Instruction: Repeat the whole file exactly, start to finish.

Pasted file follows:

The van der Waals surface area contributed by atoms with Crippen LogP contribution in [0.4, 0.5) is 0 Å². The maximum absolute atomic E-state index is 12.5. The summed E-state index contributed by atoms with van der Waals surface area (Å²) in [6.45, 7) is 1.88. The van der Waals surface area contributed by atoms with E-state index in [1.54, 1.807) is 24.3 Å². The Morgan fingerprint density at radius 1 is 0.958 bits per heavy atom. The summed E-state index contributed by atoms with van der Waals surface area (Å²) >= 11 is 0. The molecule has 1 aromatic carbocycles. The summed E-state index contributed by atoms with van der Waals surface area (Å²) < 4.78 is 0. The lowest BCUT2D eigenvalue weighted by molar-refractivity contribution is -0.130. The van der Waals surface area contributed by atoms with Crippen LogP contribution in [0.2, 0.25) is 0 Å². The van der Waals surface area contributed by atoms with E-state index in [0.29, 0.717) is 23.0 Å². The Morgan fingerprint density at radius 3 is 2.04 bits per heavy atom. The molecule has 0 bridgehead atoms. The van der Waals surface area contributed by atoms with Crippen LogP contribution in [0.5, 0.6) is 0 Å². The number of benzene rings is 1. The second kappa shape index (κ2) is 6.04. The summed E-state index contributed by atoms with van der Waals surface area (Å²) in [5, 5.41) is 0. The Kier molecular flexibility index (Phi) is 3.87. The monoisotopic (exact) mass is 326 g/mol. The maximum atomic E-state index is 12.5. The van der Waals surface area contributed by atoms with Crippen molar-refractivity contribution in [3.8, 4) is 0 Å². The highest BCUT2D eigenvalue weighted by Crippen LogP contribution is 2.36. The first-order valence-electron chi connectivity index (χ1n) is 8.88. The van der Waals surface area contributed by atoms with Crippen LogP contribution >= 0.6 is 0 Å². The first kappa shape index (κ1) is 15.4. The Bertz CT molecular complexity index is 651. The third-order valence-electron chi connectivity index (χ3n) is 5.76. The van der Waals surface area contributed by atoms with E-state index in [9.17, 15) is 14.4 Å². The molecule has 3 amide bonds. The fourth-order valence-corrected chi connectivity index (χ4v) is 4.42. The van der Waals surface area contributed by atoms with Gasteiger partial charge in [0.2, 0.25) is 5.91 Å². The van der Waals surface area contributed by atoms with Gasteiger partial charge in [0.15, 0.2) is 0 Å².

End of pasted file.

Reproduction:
The van der Waals surface area contributed by atoms with Crippen LogP contribution in [0.4, 0.5) is 0 Å². The maximum absolute atomic E-state index is 12.5. The summed E-state index contributed by atoms with van der Waals surface area (Å²) in [6.45, 7) is 1.88. The van der Waals surface area contributed by atoms with E-state index in [1.54, 1.807) is 24.3 Å². The Morgan fingerprint density at radius 1 is 0.958 bits per heavy atom. The summed E-state index contributed by atoms with van der Waals surface area (Å²) >= 11 is 0. The molecule has 1 aromatic carbocycles. The summed E-state index contributed by atoms with van der Waals surface area (Å²) < 4.78 is 0. The lowest BCUT2D eigenvalue weighted by molar-refractivity contribution is -0.130. The van der Waals surface area contributed by atoms with Crippen LogP contribution in [0.2, 0.25) is 0 Å². The van der Waals surface area contributed by atoms with E-state index in [0.29, 0.717) is 23.0 Å². The Morgan fingerprint density at radius 3 is 2.04 bits per heavy atom. The molecule has 0 bridgehead atoms. The van der Waals surface area contributed by atoms with Crippen LogP contribution in [0.5, 0.6) is 0 Å². The number of benzene rings is 1. The second kappa shape index (κ2) is 6.04. The summed E-state index contributed by atoms with van der Waals surface area (Å²) in [5, 5.41) is 0. The Kier molecular flexibility index (Phi) is 3.87. The monoisotopic (exact) mass is 326 g/mol. The maximum atomic E-state index is 12.5. The van der Waals surface area contributed by atoms with Crippen molar-refractivity contribution in [3.8, 4) is 0 Å². The highest BCUT2D eigenvalue weighted by Crippen LogP contribution is 2.36. The first-order valence-electron chi connectivity index (χ1n) is 8.88. The van der Waals surface area contributed by atoms with Crippen LogP contribution >= 0.6 is 0 Å². The first kappa shape index (κ1) is 15.4. The Bertz CT molecular complexity index is 651. The third-order valence-electron chi connectivity index (χ3n) is 5.76. The van der Waals surface area contributed by atoms with E-state index in [9.17, 15) is 14.4 Å². The molecule has 3 amide bonds. The fourth-order valence-corrected chi connectivity index (χ4v) is 4.42. The van der Waals surface area contributed by atoms with Gasteiger partial charge in [0.2, 0.25) is 5.91 Å². The van der Waals surface area contributed by atoms with Gasteiger partial charge in [0.15, 0.2) is 0 Å².